Cézanne’s Card Player paintings, dating from the first half of the 1890s, are among the greatest works of art in the Western canon. This watercolour is a study for that extraordinary series of painting and yet even the profile of a man with a pipe, painted between 1892 and 1896, is a lucid, dramatic, self-contained masterpiece. Cézanne had reached a point of deep connection with his native land of Provence, ‘I live in my home town, and I rediscover the past in the faces of people my age. Most of all, I like the expressions of people who have grown old without drastically changing their habits, who just go along with the laws of time... See that old café owner under the spindle tree? What style he has!’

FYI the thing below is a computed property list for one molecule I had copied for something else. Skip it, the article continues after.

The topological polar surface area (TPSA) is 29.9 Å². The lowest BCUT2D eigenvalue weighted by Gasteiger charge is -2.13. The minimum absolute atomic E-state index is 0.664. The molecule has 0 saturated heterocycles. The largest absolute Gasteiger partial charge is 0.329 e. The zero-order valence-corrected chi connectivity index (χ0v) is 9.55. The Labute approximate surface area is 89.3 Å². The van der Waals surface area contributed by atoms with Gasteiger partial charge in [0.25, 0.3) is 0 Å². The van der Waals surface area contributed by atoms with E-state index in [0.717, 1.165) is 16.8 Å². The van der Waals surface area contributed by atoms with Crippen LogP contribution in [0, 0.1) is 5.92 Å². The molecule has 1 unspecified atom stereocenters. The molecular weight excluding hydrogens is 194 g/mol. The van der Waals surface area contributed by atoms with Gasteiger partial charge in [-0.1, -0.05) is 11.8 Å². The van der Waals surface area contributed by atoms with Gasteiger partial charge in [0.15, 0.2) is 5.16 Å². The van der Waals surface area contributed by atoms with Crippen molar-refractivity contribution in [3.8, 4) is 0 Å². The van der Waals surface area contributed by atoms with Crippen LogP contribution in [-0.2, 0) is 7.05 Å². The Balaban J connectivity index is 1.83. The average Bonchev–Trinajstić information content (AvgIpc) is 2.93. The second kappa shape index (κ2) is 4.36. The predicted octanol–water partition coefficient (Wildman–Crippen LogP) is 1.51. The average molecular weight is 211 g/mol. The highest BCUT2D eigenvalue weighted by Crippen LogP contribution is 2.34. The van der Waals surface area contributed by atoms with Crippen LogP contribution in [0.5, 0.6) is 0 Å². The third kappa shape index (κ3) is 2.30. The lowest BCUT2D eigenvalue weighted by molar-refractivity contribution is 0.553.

It is that style that is so vividly recreated in these studies and the later work that they prepared for. He drew on the characteristics of peasant life in Provence: the production and distribution of cards formed a thriving industry in Provence and, naturally, local players abounded. Card games were frequently noisy, drunk, disorderly affairs yet Cézanne translated this into a version of painted life that is personal, deliberate and charged with the crack of intellect.
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